Objective: 1. Students will acquire basic knowledge of the concepts, theories, and analytical approaches to understand social movement dynamics and learn to assess their explanatory power by applying them to particular instances of violence and non-violence in social movements.
Objective: 2. Students will hone both their critical thinking and technical skills by engaging in independent analyses of a variety of sources, which include different types of media (text, video, audio, images, tables and graphs).
Content: This course focuses on the links between civil resistance, social movements and political violence. Civil resistance can take on a variety of forms and social movements engage in different activities to achieve their goals. The main questions that will be discussed in this course are: Under what conditions does civil resistance remain peaceful? Under what conditions do social movements turn to violence to achieve their goals? What types of violence do they engage in? Under what conditions do social movements transform into armed groups? We will not only consider the violent behavior of social movements, but also the turn to violence by the state. Why does the state sometimes respond with violent repression to civil resistance and the rise of social movements? Considering the interaction between social movements and the state more generally, why does civil resistance sometimes escalate into civil war or even genocide? The types of political violence we will discuss include (ethno-political) riots, electoral violence, terrorism, civil war, and genocide. Empirical examples will come primarily from Latin America and Africa, but also from the US and Europe, and include historical and contemporary examples, ranging from the Dutch resistance against German occupation during World War II to the Arab Uprisings in 2010/2011.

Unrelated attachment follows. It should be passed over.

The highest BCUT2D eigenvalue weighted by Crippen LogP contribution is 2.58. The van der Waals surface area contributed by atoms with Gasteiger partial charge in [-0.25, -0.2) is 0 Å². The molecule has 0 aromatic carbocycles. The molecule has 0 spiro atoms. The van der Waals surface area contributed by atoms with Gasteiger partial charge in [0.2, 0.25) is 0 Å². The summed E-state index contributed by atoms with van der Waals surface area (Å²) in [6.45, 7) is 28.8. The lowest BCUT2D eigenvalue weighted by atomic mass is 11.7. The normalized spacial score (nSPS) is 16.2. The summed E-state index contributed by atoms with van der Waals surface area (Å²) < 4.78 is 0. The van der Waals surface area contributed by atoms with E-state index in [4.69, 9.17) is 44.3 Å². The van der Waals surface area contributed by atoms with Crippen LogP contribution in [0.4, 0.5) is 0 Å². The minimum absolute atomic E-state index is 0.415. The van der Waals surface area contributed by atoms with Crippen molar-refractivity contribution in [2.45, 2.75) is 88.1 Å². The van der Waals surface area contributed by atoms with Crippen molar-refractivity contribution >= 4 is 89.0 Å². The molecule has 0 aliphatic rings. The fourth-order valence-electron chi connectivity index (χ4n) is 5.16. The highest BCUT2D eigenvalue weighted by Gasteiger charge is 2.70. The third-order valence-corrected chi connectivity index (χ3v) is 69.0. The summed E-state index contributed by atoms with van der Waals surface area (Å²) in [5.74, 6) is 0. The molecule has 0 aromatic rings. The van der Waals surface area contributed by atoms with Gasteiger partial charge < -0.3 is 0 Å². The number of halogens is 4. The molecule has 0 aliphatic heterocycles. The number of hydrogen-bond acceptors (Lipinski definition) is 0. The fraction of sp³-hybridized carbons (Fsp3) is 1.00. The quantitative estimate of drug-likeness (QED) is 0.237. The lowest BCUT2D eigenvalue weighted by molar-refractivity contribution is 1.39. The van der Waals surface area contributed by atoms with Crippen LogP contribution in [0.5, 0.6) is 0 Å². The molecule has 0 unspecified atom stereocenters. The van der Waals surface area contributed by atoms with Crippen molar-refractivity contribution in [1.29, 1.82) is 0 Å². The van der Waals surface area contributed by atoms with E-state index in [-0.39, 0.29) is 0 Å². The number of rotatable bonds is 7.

Methods of Instruction
Lectures, seminar discussions, group work, and a field trip. The course will incorporate innovative forms of lectures and assignments, which build on the combination of multiple types of media (text, video, audio, images, tables and graphs).
The syllabus with a list of journal articles, book chapters, films and videos will be available on Blackboard. Readings for the first session will be announced on Blackboard two weeks before the start of the course.
Short assignments (30%), midterm exam (30%), group assignment (30%), participation (10%). Students may miss two classes without penalty; any other absences will be reflected in the participation grade.